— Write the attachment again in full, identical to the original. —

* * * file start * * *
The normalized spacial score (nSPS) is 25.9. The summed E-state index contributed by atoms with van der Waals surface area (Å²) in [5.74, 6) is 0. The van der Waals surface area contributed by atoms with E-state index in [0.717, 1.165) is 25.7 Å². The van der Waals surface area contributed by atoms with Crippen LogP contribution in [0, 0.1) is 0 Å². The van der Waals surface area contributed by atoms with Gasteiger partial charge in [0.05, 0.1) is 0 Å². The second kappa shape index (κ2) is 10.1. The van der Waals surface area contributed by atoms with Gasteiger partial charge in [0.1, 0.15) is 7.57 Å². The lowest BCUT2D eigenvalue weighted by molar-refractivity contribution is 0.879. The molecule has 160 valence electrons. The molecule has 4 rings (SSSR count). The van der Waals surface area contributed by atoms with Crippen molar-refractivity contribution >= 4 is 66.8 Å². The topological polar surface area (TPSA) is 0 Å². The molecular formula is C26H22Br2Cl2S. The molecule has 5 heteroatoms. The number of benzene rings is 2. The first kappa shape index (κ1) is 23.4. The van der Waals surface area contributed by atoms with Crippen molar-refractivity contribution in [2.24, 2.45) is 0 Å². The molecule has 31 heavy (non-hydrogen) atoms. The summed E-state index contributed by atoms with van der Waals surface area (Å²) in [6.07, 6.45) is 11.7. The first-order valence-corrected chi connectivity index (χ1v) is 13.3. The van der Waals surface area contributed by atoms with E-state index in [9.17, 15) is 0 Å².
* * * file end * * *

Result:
The normalized spacial score (nSPS) is 25.9. The summed E-state index contributed by atoms with van der Waals surface area (Å²) in [5.74, 6) is 0. The van der Waals surface area contributed by atoms with E-state index in [0.717, 1.165) is 25.7 Å². The van der Waals surface area contributed by atoms with Crippen LogP contribution in [0, 0.1) is 0 Å². The van der Waals surface area contributed by atoms with Gasteiger partial charge in [0.05, 0.1) is 0 Å². The second kappa shape index (κ2) is 10.1. The van der Waals surface area contributed by atoms with Gasteiger partial charge in [0.1, 0.15) is 7.57 Å². The lowest BCUT2D eigenvalue weighted by molar-refractivity contribution is 0.879. The molecule has 160 valence electrons. The molecule has 4 rings (SSSR count). The van der Waals surface area contributed by atoms with Crippen molar-refractivity contribution >= 4 is 66.8 Å². The topological polar surface area (TPSA) is 0 Å². The molecular formula is C26H22Br2Cl2S. The molecule has 5 heteroatoms. The number of benzene rings is 2. The first kappa shape index (κ1) is 23.4. The van der Waals surface area contributed by atoms with Crippen molar-refractivity contribution in [2.24, 2.45) is 0 Å². The molecule has 31 heavy (non-hydrogen) atoms. The summed E-state index contributed by atoms with van der Waals surface area (Å²) in [6.07, 6.45) is 11.7. The first-order valence-corrected chi connectivity index (χ1v) is 13.3. The van der Waals surface area contributed by atoms with E-state index in [9.17, 15) is 0 Å².